Anja Laisi: Sustainability – a storyline running through all Presidency meeting arrangements
During its Council Presidency, Finland will host both informal meetings of ministers and meetings of working groups and experts. Finland is aiming for well-functioning and welcoming arrangements that are as sustainable as possible.
The sustainable approach is evident from the centralised meeting venue and the reasonable number of meetings, but also from actions put in place at the venue. As a leading country in digitalisation and circular economy, Finland has the courage to invest in new ways of implementing the Presidency. Many Finnish organisations have already implemented solutions for organising more environmentally friendly meetings. The aim during Finland’s Presidency is to continue this policy.
From selecting the venue to taking climate action
The story of Finland’s sustainable meeting arrangements started back in autumn 2016 with a decision to centralise all Presidency meetings in Helsinki and a single venue. It marked the beginning of an overarching sustainability policy that has guided the planning of meetings.
The goal of sustainable meetings has influenced all choices we’ve made, both big and small. In early 2019, Finnish ministers in charge of EU policy decided that Finland will use the money reserved for the traditional Presidency gifts to offset carbon dioxide emissions from air travel by delegates and participants. It’s a concrete climate action that Finland hopes will be kept going by future presidencies.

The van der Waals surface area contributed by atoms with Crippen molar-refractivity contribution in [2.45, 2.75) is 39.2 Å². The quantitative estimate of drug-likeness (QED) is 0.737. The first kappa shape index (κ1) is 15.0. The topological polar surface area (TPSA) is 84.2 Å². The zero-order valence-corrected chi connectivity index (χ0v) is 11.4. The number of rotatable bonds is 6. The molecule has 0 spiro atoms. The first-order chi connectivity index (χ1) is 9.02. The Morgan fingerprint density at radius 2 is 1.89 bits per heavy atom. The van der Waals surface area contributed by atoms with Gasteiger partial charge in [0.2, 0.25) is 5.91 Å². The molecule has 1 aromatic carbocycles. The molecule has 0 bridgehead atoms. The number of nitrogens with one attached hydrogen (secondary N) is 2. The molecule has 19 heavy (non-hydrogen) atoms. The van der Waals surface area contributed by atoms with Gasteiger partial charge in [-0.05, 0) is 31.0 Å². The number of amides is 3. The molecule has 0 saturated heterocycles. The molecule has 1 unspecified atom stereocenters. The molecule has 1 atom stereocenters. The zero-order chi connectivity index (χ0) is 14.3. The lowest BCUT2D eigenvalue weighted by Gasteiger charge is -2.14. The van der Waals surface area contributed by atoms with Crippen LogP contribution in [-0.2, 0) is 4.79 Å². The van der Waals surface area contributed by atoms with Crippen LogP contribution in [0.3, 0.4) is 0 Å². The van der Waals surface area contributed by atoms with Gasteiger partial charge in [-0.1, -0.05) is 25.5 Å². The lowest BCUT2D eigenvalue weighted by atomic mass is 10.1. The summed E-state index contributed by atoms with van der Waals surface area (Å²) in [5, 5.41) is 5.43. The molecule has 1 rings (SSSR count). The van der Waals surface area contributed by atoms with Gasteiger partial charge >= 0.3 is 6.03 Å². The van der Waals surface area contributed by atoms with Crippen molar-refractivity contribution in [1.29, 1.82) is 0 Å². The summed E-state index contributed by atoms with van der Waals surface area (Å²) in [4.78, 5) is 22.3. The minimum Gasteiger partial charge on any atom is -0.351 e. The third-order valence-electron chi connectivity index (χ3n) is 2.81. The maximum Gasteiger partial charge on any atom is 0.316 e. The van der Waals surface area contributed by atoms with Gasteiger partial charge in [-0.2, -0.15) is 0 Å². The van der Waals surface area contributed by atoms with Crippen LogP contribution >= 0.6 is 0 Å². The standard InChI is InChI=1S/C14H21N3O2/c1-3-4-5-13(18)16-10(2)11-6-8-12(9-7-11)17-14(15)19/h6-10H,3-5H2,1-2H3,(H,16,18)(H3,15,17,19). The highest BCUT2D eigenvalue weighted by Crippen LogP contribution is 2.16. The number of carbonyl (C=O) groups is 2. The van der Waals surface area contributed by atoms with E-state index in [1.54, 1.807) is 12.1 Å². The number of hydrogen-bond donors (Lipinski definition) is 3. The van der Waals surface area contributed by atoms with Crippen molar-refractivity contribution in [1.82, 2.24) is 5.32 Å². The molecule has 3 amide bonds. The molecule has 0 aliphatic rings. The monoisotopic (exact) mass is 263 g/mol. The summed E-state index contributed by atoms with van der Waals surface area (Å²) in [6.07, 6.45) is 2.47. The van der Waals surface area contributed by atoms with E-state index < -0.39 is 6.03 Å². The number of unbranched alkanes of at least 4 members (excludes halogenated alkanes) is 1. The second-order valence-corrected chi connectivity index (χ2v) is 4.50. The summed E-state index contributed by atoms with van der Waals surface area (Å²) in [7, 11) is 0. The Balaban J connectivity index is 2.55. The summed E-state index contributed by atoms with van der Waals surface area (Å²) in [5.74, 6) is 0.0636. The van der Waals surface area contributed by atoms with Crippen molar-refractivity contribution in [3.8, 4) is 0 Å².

We’ve tried to make it as easy as possible to reach the meeting venue, but we’ve also paid particular attention to reducing emissions. Finlandia Hall is easily accessible by public transport and only a short walk away from hotels and attractions in the centre of Helsinki. Delegates and participants can also use city bikes as a convenient way of getting around the city.
Not just for the Presidency
Finland is one of the EU’s leading countries in digitalisation. So it’s only natural that we’re replacing printed meeting materials with digital solutions with a view to promoting a circular economy. The sustainability theme is also echoed in the visual identity of the Presidency, which borrows its design from Finland’s previous Presidency in 2006.
High-quality Finnish food and water will play a key role in the catering at meetings. The menus have been planned with a focus on organic, seasonal and locally produced Finnish food. As Finland holds the Presidency in the latter half of the year, we will get to taste the very best of what autumn has to offer. Another key objective for us is to reduce food loss and waste. Clean Finnish water will feature prominently in the Presidency meetings. Instead of bottled water, we’ll offer delegates and participants pure, high-quality Finnish tap water.
Apart from well-functioning and welcoming arrangements, we want Finland’s Presidency to be remembered for launching new ways of doing things and implementing sustainable meetings.